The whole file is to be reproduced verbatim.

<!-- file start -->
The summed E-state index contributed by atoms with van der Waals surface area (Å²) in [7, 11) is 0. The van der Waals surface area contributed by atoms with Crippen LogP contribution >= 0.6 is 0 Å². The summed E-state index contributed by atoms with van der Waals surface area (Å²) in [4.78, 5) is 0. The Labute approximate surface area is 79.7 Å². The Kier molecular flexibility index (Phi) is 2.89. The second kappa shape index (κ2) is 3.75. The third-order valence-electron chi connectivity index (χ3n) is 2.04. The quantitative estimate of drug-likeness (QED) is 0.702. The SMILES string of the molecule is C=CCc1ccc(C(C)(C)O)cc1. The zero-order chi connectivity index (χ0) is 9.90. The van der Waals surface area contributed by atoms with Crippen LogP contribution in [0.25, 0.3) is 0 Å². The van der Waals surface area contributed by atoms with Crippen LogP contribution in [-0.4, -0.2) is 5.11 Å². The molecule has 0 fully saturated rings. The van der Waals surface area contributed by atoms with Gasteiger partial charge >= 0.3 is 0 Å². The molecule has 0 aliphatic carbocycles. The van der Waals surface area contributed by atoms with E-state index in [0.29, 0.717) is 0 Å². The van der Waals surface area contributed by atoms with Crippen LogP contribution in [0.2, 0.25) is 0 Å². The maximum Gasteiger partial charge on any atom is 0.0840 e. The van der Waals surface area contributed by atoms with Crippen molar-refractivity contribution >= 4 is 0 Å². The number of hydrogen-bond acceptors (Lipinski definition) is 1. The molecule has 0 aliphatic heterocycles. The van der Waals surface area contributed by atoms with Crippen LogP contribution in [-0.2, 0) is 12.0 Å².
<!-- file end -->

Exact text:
The summed E-state index contributed by atoms with van der Waals surface area (Å²) in [7, 11) is 0. The van der Waals surface area contributed by atoms with Crippen LogP contribution >= 0.6 is 0 Å². The summed E-state index contributed by atoms with van der Waals surface area (Å²) in [4.78, 5) is 0. The Labute approximate surface area is 79.7 Å². The Kier molecular flexibility index (Phi) is 2.89. The second kappa shape index (κ2) is 3.75. The third-order valence-electron chi connectivity index (χ3n) is 2.04. The quantitative estimate of drug-likeness (QED) is 0.702. The SMILES string of the molecule is C=CCc1ccc(C(C)(C)O)cc1. The zero-order chi connectivity index (χ0) is 9.90. The van der Waals surface area contributed by atoms with Crippen LogP contribution in [0.25, 0.3) is 0 Å². The van der Waals surface area contributed by atoms with Crippen LogP contribution in [-0.4, -0.2) is 5.11 Å². The molecule has 0 fully saturated rings. The van der Waals surface area contributed by atoms with Gasteiger partial charge >= 0.3 is 0 Å². The molecule has 0 aliphatic carbocycles. The van der Waals surface area contributed by atoms with E-state index in [0.29, 0.717) is 0 Å². The van der Waals surface area contributed by atoms with Crippen LogP contribution in [0.2, 0.25) is 0 Å². The maximum Gasteiger partial charge on any atom is 0.0840 e. The van der Waals surface area contributed by atoms with Crippen molar-refractivity contribution >= 4 is 0 Å². The number of hydrogen-bond acceptors (Lipinski definition) is 1. The molecule has 0 aliphatic heterocycles. The van der Waals surface area contributed by atoms with Crippen LogP contribution in [-0.2, 0) is 12.0 Å².